David Rock illustrates this point in his book Quiet Leadership: “Quiet Leaders are masters at bringing out the best performance in others.  They improve their employees’ thinking—literally improving the way their brains process information—without telling anyone what to do.  Given how many people in today’s companies are being paid to think, improving thinking is one of the fastest ways to improve performance.”

The argument is rather simple: to improve performance we need to improve how people think and process information. Leaders ask probing questions more often than giving detailed instructions. They help guide people to conclusions rather than telling them.

David uses a number of academic studies to make his point that people who develop their own conclusions are more likely to retain that information (and high performance) than those who were told what the conclusions were. Leaders can help guide their staff to these conclusions by using a number of techniques. One of the primary techniques is listening.

Really listen during the next conversation you have with a colleague.  Think about what they are asking you and why they are facing a roadblock.  Ask yourself what struggles they are facing and how you can help guide them past the issue to a solution.  Many times the individual needs to process the information verbally and a few questions will help them resolve the issue they are facing.  Ask questions rather than give direction.  That will help them discover the answer themselves.

Another great point that David brings up is how to improve performance of people who are struggling. When facing a colleague with performance problems, rather than focusing on the problem, try something new. Try to develop a new habit for the individual that will help them succeed.  Studies have proven that it is easier to develop new habits than to change bad habits. By changing their focus away from what was done wrong to what they need to do right, you are more likely to see lasting changes and better performance.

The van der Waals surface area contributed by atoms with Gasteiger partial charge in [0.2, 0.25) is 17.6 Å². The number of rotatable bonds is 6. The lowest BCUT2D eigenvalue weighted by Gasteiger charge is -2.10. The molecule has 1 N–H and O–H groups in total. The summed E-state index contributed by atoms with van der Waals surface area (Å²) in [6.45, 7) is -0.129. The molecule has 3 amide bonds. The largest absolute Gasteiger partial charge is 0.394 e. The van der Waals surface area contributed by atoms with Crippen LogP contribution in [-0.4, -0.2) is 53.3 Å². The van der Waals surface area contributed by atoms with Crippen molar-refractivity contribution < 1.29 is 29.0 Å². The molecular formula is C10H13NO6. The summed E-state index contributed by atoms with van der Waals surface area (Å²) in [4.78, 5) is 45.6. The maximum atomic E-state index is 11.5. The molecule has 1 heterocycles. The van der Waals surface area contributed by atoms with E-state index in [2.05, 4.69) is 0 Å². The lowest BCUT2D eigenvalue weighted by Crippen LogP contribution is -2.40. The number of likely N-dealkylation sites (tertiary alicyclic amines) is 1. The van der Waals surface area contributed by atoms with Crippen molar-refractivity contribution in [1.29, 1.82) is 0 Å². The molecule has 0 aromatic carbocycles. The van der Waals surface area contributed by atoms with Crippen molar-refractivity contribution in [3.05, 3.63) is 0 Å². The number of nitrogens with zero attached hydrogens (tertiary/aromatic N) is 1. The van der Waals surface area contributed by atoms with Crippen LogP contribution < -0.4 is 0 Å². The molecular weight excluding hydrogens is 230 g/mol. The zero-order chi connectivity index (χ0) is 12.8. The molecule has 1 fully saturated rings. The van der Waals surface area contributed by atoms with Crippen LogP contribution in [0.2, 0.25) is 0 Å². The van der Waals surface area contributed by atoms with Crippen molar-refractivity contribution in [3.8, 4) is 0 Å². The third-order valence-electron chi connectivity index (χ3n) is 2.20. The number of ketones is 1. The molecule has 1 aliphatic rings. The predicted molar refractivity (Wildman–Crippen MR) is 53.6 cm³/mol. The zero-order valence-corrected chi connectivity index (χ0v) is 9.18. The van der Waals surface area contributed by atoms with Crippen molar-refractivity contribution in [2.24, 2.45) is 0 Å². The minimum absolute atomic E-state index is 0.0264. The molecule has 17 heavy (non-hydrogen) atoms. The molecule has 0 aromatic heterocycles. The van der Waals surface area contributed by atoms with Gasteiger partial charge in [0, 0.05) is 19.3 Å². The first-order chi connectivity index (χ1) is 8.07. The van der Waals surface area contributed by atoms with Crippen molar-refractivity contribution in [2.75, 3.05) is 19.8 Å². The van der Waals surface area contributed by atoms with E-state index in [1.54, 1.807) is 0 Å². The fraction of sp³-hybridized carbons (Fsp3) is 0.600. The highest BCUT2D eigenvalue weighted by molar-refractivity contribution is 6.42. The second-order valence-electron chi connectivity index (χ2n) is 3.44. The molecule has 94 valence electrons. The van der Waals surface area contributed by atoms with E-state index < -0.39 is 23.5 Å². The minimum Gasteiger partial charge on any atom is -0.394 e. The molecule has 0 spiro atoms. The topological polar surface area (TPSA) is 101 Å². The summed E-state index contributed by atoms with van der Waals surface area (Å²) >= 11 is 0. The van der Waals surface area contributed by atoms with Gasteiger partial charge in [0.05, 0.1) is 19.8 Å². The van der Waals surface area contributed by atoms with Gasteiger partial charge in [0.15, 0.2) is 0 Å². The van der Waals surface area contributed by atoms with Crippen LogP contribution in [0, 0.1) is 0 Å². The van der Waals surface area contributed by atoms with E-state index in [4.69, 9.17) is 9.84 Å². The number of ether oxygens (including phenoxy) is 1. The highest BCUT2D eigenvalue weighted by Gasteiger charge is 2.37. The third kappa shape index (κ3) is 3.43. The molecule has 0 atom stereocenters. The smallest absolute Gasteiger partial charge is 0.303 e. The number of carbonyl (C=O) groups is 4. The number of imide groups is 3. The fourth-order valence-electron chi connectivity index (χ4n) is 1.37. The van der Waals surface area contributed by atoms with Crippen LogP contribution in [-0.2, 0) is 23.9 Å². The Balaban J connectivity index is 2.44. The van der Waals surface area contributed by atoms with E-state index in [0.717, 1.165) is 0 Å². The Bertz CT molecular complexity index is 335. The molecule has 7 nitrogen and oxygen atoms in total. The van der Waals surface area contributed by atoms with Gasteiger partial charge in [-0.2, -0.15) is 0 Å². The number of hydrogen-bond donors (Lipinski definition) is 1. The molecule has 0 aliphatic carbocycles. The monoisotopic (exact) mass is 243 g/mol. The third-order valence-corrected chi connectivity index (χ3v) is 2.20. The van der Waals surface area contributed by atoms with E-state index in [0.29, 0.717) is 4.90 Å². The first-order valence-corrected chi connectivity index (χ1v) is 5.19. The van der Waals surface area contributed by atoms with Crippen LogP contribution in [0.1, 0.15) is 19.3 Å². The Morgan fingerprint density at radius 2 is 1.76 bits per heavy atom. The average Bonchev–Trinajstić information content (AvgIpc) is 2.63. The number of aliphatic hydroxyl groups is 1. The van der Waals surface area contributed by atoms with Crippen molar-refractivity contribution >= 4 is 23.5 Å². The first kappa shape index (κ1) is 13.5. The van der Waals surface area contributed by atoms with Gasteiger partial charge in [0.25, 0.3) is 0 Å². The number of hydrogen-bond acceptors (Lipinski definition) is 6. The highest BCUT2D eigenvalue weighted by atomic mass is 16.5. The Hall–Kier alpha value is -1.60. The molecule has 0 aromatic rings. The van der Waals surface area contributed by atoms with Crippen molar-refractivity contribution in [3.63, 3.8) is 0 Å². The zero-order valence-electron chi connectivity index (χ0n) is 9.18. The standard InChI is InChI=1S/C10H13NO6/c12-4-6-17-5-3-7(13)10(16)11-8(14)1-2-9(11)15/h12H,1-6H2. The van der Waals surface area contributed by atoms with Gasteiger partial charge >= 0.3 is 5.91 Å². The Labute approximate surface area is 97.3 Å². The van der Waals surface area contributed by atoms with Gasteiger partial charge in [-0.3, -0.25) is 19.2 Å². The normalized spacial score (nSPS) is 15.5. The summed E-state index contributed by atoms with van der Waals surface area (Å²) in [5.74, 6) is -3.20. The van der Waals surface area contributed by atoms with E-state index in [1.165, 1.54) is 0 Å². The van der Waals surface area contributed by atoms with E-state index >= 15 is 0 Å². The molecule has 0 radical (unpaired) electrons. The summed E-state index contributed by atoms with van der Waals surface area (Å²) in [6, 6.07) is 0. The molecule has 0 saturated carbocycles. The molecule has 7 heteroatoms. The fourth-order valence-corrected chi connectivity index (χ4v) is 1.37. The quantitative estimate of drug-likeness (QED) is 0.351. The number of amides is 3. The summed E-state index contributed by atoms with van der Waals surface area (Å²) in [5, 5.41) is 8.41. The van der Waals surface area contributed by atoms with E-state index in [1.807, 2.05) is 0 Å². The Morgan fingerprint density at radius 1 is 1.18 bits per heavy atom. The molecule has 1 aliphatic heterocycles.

I encourage you to go to your library or favorite book store to read more about Quiet Leadership. There many great concepts and ideas you can adopt to become a better leader.

If you are a State of Oregon employee, you can access this book, free of charge, from safaribooks. Read more about this service and how to register on the Oregon State Library website:

Ian Green, CGAP and OAD Senior Auditor

Ian Green, CGAP and OAD Senior Auditor

*Author attempted to contact David Rock for approval to use materials from his book, but received no response. Author’s limited noncommercial use of copyrighted material from Quiet Leadership was done under the fair use exemption:
Featured How To Noteworthy

Oregon Leadership

ALGA President-Elect David Givans

David Givans

Several auditors here in Oregon deserve recognition. The Association of Local Government Auditors elected David Givans to be their President-elect, and in a year he will be the President of the 2,000-member organization. David is the Deschutes County Auditor.

ALGA Board Member

Alexandra Fercak

ALGA Treasurer Kristine Adams-Wannberg

Kristine Adams-Wannberg

In addition, Kristine Adams-Wannberg was elected to be the Treasurer, and Alexandra Fercak was elected as an At-Large Board member. Kristine and Alexandra both work in the City of Portland Audits Division.

This speaks highly to the leadership and professionalism of these three auditors, and to the pool of talent here in Oregon. Congratulations to you all!

Auditors at Work